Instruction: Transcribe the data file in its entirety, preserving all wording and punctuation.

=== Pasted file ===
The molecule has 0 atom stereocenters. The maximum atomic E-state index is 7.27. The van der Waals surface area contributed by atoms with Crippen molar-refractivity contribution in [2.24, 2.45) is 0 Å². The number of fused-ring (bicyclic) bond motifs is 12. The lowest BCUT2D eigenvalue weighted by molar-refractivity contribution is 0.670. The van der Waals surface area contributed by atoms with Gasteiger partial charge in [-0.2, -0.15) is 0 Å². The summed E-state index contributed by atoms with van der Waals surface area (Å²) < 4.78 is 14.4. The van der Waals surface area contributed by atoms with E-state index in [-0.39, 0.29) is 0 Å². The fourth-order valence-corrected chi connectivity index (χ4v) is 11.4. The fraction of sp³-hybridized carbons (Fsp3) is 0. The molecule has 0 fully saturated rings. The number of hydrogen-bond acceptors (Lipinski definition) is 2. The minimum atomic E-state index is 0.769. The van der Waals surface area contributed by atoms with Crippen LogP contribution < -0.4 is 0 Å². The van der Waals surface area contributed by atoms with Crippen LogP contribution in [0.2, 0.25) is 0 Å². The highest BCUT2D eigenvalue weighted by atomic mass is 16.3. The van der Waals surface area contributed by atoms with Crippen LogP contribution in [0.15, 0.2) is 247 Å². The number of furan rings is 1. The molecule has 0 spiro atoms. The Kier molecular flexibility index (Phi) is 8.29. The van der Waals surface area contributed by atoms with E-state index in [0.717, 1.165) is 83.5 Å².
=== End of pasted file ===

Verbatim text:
The molecule has 0 atom stereocenters. The maximum atomic E-state index is 7.27. The van der Waals surface area contributed by atoms with Crippen molar-refractivity contribution in [2.24, 2.45) is 0 Å². The number of fused-ring (bicyclic) bond motifs is 12. The lowest BCUT2D eigenvalue weighted by molar-refractivity contribution is 0.670. The van der Waals surface area contributed by atoms with Gasteiger partial charge in [-0.2, -0.15) is 0 Å². The summed E-state index contributed by atoms with van der Waals surface area (Å²) < 4.78 is 14.4. The van der Waals surface area contributed by atoms with E-state index in [-0.39, 0.29) is 0 Å². The fourth-order valence-corrected chi connectivity index (χ4v) is 11.4. The fraction of sp³-hybridized carbons (Fsp3) is 0. The molecule has 0 fully saturated rings. The number of hydrogen-bond acceptors (Lipinski definition) is 2. The minimum atomic E-state index is 0.769. The van der Waals surface area contributed by atoms with Crippen LogP contribution < -0.4 is 0 Å². The van der Waals surface area contributed by atoms with Crippen LogP contribution in [0.2, 0.25) is 0 Å². The highest BCUT2D eigenvalue weighted by atomic mass is 16.3. The van der Waals surface area contributed by atoms with Crippen LogP contribution in [0.15, 0.2) is 247 Å². The number of furan rings is 1. The molecule has 0 spiro atoms. The Kier molecular flexibility index (Phi) is 8.29. The van der Waals surface area contributed by atoms with E-state index in [0.717, 1.165) is 83.5 Å².